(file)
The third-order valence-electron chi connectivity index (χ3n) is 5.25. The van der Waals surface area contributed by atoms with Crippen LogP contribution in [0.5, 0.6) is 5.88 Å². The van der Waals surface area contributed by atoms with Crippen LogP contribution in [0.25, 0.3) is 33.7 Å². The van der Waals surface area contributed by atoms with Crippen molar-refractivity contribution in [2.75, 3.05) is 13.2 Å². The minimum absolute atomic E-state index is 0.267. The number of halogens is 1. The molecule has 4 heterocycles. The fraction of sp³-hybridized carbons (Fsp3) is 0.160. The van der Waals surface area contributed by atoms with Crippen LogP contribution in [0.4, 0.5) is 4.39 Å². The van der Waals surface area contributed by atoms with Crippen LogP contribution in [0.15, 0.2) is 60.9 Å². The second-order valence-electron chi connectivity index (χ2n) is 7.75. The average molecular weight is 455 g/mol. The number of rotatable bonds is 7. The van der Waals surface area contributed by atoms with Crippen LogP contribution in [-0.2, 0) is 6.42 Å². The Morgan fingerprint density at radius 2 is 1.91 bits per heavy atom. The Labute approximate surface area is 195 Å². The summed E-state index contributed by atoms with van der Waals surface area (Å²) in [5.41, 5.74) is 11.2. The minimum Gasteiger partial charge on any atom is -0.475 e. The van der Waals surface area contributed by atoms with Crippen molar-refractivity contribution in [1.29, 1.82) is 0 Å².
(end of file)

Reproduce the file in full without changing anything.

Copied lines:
The third-order valence-electron chi connectivity index (χ3n) is 5.25. The van der Waals surface area contributed by atoms with Crippen LogP contribution in [0.5, 0.6) is 5.88 Å². The van der Waals surface area contributed by atoms with Crippen LogP contribution in [0.25, 0.3) is 33.7 Å². The van der Waals surface area contributed by atoms with Crippen molar-refractivity contribution in [2.75, 3.05) is 13.2 Å². The minimum absolute atomic E-state index is 0.267. The number of halogens is 1. The molecule has 4 heterocycles. The fraction of sp³-hybridized carbons (Fsp3) is 0.160. The van der Waals surface area contributed by atoms with Crippen LogP contribution in [0.4, 0.5) is 4.39 Å². The van der Waals surface area contributed by atoms with Crippen LogP contribution in [0.15, 0.2) is 60.9 Å². The second-order valence-electron chi connectivity index (χ2n) is 7.75. The average molecular weight is 455 g/mol. The number of rotatable bonds is 7. The van der Waals surface area contributed by atoms with Crippen LogP contribution in [-0.2, 0) is 6.42 Å². The Morgan fingerprint density at radius 2 is 1.91 bits per heavy atom. The Labute approximate surface area is 195 Å². The summed E-state index contributed by atoms with van der Waals surface area (Å²) in [5.41, 5.74) is 11.2. The minimum Gasteiger partial charge on any atom is -0.475 e. The van der Waals surface area contributed by atoms with Crippen molar-refractivity contribution in [1.29, 1.82) is 0 Å².